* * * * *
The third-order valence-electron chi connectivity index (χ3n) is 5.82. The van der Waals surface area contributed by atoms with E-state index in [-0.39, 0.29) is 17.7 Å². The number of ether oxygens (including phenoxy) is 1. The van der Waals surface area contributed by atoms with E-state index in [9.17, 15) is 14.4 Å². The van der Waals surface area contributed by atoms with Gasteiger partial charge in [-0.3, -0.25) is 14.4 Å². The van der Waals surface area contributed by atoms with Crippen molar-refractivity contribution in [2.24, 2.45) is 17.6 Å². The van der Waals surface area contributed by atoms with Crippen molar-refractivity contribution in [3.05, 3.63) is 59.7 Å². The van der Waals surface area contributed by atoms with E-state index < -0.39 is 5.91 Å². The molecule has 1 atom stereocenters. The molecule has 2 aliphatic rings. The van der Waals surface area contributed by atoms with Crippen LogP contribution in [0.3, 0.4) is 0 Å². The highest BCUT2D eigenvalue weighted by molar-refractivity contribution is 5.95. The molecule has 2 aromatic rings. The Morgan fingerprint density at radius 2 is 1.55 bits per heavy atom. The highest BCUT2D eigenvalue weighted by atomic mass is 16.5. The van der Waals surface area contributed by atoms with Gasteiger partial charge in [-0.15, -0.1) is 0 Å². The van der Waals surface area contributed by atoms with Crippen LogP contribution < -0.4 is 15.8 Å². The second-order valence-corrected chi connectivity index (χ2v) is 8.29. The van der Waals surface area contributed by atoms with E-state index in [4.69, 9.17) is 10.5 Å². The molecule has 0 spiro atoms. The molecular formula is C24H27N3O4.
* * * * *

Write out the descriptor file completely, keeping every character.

The third-order valence-electron chi connectivity index (χ3n) is 5.82. The van der Waals surface area contributed by atoms with E-state index in [-0.39, 0.29) is 17.7 Å². The number of ether oxygens (including phenoxy) is 1. The van der Waals surface area contributed by atoms with E-state index in [9.17, 15) is 14.4 Å². The van der Waals surface area contributed by atoms with Gasteiger partial charge in [-0.3, -0.25) is 14.4 Å². The van der Waals surface area contributed by atoms with Crippen molar-refractivity contribution in [2.24, 2.45) is 17.6 Å². The van der Waals surface area contributed by atoms with Crippen molar-refractivity contribution in [3.05, 3.63) is 59.7 Å². The van der Waals surface area contributed by atoms with E-state index < -0.39 is 5.91 Å². The molecule has 1 atom stereocenters. The molecule has 2 aliphatic rings. The van der Waals surface area contributed by atoms with Crippen LogP contribution in [0.3, 0.4) is 0 Å². The highest BCUT2D eigenvalue weighted by molar-refractivity contribution is 5.95. The molecule has 2 aromatic rings. The Morgan fingerprint density at radius 2 is 1.55 bits per heavy atom. The highest BCUT2D eigenvalue weighted by atomic mass is 16.5. The van der Waals surface area contributed by atoms with Gasteiger partial charge in [-0.15, -0.1) is 0 Å². The van der Waals surface area contributed by atoms with Crippen LogP contribution < -0.4 is 15.8 Å². The second-order valence-corrected chi connectivity index (χ2v) is 8.29. The van der Waals surface area contributed by atoms with E-state index in [4.69, 9.17) is 10.5 Å². The molecule has 0 spiro atoms. The molecular formula is C24H27N3O4.